After placing my order and saying "no" to the glass of wine I really wanted, my sister, who was with me, said, “What's going on, Jules? You seem upset.” I said, "Well, I am trying to work through something, and I am mad at myself for what I am thinking." She then asked if I wanted to talk about it, and I said, “No, it's just my ego, and I am working to get it under control.
At that moment, the unpacking process began. While I thought I had done the unpacking during the car ride, I realized the lack of fruit it produced indicated that all I had actually done was pour more fuel on the layers and patterns surrounding the anger.
My sister’s willingness to help me see that my mood was impacting the evening (although I'd hoped no one noticed - Classic Case of DENIAL!) was the first level of truth I needed. By admitting to everyone at the table that my ego was an issue, I sent up the white flag of surrender in the battle.
You see, I had been thinking about this dinner for a while. I had imagined how exciting it would be to sit with these amazing people, who had offered so much over the previous months to make this all possible, and I wanted to celebrate our accomplishments.
In that moment, I realized I had a choice. I could stay in my isolation, held captive by the insanity spiraling in my head, or I could shift and be present with what I really wanted.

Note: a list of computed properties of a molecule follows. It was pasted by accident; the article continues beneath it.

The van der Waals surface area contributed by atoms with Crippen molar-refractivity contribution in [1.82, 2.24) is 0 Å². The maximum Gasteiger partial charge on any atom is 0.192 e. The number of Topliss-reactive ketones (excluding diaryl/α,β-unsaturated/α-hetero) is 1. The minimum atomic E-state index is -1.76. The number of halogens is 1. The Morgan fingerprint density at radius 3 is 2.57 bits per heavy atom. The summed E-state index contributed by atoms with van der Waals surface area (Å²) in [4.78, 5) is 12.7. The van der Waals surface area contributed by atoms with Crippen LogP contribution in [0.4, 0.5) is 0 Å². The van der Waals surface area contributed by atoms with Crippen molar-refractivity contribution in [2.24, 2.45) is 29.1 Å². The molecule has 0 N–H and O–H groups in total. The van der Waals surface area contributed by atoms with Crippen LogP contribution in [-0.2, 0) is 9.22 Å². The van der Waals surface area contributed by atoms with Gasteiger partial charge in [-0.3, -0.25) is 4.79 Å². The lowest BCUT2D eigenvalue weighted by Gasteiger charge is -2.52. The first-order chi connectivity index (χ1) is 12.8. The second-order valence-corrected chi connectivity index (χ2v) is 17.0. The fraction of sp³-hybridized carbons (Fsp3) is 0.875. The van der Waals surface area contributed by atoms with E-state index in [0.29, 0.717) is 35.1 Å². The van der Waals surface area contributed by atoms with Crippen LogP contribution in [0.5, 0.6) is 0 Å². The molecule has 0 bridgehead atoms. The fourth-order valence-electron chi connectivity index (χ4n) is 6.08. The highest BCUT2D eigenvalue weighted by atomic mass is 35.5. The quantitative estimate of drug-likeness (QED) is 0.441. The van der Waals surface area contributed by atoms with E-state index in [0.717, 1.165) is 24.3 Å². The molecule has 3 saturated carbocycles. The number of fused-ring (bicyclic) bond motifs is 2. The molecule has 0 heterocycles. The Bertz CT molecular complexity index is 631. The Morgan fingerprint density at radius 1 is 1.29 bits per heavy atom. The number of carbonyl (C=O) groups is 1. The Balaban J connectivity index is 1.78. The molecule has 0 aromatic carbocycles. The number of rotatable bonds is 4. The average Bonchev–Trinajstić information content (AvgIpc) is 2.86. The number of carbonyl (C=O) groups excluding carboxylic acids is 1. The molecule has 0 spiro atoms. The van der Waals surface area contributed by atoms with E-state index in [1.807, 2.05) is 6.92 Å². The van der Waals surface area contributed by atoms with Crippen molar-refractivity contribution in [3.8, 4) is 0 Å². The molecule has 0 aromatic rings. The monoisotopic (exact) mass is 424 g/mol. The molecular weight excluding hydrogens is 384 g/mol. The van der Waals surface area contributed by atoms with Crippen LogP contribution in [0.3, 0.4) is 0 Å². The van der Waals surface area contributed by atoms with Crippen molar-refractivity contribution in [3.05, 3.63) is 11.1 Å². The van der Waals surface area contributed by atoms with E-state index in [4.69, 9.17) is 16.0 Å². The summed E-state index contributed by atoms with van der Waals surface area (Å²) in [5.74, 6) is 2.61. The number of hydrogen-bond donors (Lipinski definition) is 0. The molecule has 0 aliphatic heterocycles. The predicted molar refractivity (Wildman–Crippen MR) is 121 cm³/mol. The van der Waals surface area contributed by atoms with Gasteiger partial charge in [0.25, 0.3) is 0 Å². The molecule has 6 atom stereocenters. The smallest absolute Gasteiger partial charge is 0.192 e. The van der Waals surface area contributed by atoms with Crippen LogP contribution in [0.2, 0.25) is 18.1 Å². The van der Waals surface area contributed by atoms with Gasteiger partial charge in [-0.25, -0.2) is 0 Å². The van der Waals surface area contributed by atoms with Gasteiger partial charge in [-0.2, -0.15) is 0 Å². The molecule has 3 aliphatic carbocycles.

I longed to have fun and celebrate, and I knew I was the only one to blame for that not happening.
I quickly noticed how scarcity had gotten in my way, and I decided to interrupt that. When the waiter came back, I requested the drink I wanted. My mood immediately started lifting. Within seconds, my mind shifted from myself to those sitting with me. I began offering my gratitude to them and, as I shared my heart, tears filled my eyes at how amazing each person is. (And no, I wasn't emotional because I was drinking. My glass of wine hadn’t even made it to the table yet.) It was such a gift to not be angry anymore and, instead, be immersed in that moment the way I longed to be.
After dinner, I talked with Dan about where my thoughts had taken me earlier. It was such a relief to be vulnerable about my humanity and experience how much grace he had for me. He understood why those thoughts might come and yet he spoke truth that was truer than those limiting messages had been. The craziest thing was that he shared with me the negative thoughts that had come to his mind, tempting him to be afraid, as well.
It was a powerful moment of vulnerability and connection in our humanity. It was freeing to know that negative thoughts are a part of what comes when you step into the unknown and create something new. They are a part of being human. However, they don’t have to take you out of the life you want to live unless you allow them to.
We all long to create impact, but many times we allow our anger to get in the way of our intention.
What is anger taking away from you? How could curiosity and the process of inquiry or unpacking allow you to get off the sidelines of your life and into the game where you long to be?